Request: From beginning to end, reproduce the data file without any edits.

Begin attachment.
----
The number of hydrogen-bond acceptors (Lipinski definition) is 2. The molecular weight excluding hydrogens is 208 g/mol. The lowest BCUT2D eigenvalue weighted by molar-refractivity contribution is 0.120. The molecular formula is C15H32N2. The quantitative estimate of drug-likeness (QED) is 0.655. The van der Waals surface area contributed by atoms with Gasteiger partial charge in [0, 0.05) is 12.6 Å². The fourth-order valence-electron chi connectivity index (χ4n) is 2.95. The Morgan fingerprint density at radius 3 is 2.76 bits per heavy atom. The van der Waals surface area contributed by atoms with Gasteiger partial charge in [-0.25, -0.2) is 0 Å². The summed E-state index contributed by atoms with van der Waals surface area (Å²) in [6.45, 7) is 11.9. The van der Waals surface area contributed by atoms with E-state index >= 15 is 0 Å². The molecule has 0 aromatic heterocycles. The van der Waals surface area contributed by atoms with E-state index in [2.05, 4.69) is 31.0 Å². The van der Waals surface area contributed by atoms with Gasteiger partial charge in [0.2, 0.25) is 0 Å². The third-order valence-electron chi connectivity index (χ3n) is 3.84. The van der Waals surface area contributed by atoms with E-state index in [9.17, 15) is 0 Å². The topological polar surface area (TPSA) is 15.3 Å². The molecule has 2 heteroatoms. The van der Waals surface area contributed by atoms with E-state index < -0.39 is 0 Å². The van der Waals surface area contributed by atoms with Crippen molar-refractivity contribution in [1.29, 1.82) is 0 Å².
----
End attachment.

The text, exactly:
The number of hydrogen-bond acceptors (Lipinski definition) is 2. The molecular weight excluding hydrogens is 208 g/mol. The lowest BCUT2D eigenvalue weighted by molar-refractivity contribution is 0.120. The molecular formula is C15H32N2. The quantitative estimate of drug-likeness (QED) is 0.655. The van der Waals surface area contributed by atoms with Gasteiger partial charge in [0, 0.05) is 12.6 Å². The fourth-order valence-electron chi connectivity index (χ4n) is 2.95. The Morgan fingerprint density at radius 3 is 2.76 bits per heavy atom. The van der Waals surface area contributed by atoms with Gasteiger partial charge in [-0.25, -0.2) is 0 Å². The summed E-state index contributed by atoms with van der Waals surface area (Å²) in [6.45, 7) is 11.9. The van der Waals surface area contributed by atoms with E-state index >= 15 is 0 Å². The molecule has 0 aromatic heterocycles. The van der Waals surface area contributed by atoms with E-state index in [2.05, 4.69) is 31.0 Å². The van der Waals surface area contributed by atoms with Gasteiger partial charge in [0.2, 0.25) is 0 Å². The third-order valence-electron chi connectivity index (χ3n) is 3.84. The van der Waals surface area contributed by atoms with E-state index in [9.17, 15) is 0 Å². The topological polar surface area (TPSA) is 15.3 Å². The molecule has 2 heteroatoms. The van der Waals surface area contributed by atoms with E-state index < -0.39 is 0 Å². The van der Waals surface area contributed by atoms with Crippen molar-refractivity contribution in [1.29, 1.82) is 0 Å².